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Let's say I've to include the following line with my website header:

<script type="text/javascript" language="javascript" src="file.js"></script>

Now anyone easily can visit my--web--site/file.js and view its source. So, I wonder if there any idea I can rename file.js to file.php and still able to call it and works fine, so that no one can view it by visiting my--web--site/file.php.

Any idea?

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Your JS files will be in user's PC so forget about being DRM-like and better go and prepare some good server-side validations on the data inputs. You can obfuscate your JS if you want to keep your knowlkedge to yourself. – Alfabravo Feb 14 '12 at 19:31
You need to understand the difference between client-side code and server-side code. – SLaks Feb 14 '12 at 19:31
The file would have some personal informations that i'm calling it using ajax ! – Jack Ben Feb 14 '12 at 19:32
There's really no point in doing this. Practically anyone who feels compelled to analyze your source will surely be able to circumvent any please-dont-find-me methods. Basic rule of thumb: if the browser can access it, so can the user. – webbiedave Feb 14 '12 at 19:32
Not in the file, sir! The data you get thru AJAX will ALSO be in client's side (in browser's memory, actually) but it will evaporate as you move on to another page (and don't save it in user's session). Must check those concepts. If the matter is that important, better be sure the ajax request is tied to a valid session... – Alfabravo Feb 14 '12 at 19:33
up vote 5 down vote accepted

About the only thing you could do is to make it difficult to read and understand your JavaScript code.

Check out this post on the YUI blog about Minification and Obfuscation. Minification will have the added benfit of making your script smaller and thus load faster.

Take special note of what the article has to say in its closing paragraph:

Then finally, there is that question of code privacy. This is a lost cause. There is no transformation that will keep a determined hacker from understanding your program. This turns out to be true for all programs in all languages, it is just more obviously true with JavaScript because it is delivered in source form. The privacy benefit provided by obfuscation is an illusion. If you don’t want people to see your programs, unplug your server.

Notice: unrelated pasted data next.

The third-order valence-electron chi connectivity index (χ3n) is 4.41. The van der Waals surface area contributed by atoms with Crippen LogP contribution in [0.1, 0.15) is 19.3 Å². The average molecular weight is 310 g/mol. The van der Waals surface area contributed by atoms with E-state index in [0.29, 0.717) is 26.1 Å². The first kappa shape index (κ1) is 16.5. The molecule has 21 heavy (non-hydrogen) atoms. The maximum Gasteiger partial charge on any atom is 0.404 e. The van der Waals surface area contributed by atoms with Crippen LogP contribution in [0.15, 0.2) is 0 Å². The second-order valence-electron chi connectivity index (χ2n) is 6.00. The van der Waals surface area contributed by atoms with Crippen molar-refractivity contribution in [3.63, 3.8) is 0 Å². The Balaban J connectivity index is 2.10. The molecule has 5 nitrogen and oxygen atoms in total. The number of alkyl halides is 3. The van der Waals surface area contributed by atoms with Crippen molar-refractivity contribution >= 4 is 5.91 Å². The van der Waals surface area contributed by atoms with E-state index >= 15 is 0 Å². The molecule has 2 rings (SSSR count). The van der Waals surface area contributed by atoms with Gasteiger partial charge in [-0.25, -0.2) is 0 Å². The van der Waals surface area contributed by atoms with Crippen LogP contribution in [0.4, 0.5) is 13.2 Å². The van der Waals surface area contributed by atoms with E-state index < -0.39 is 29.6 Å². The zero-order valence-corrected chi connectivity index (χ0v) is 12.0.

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+1 for that quote - it truly is a lost cause, but people will forever keep asking about it. – Stephen P Feb 14 '12 at 19:44

Javascript is distributed as source - if your users can't view it, they can't run it - so no, not really.

What you can do, if you are paranoid, is obfuscate and minify (google "minify javascript") the source before deploying.

This is far from bulletproof though (chrome for instance, has a very nice pretty printer in its debugging tools).

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No, you cannot do this. If a person's browser is able to read your JS file, that person must also be able to read your JS file. That is how the Internet works. This is good and desirable behaviour, and you shouldn't try to keep people from reading the CSS/JS/HTML that composes your website. It is completely self-defeating and serves no purpose. Nobody is interested in stealing your JS code.

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If you don't want people seeing the contents of your web page (including your JS), don't put it on the internet!

Anyone with a debugger on the client can grab your script no matter how you serve it up to the client.

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No. The JavaScript file is downloaded and executed on the web browser. This means that the user needs to be able to download it.

You can obfuscate it using some kind of obfuscator that makes it a lot harder for people to read, yet keep it functional by the client.

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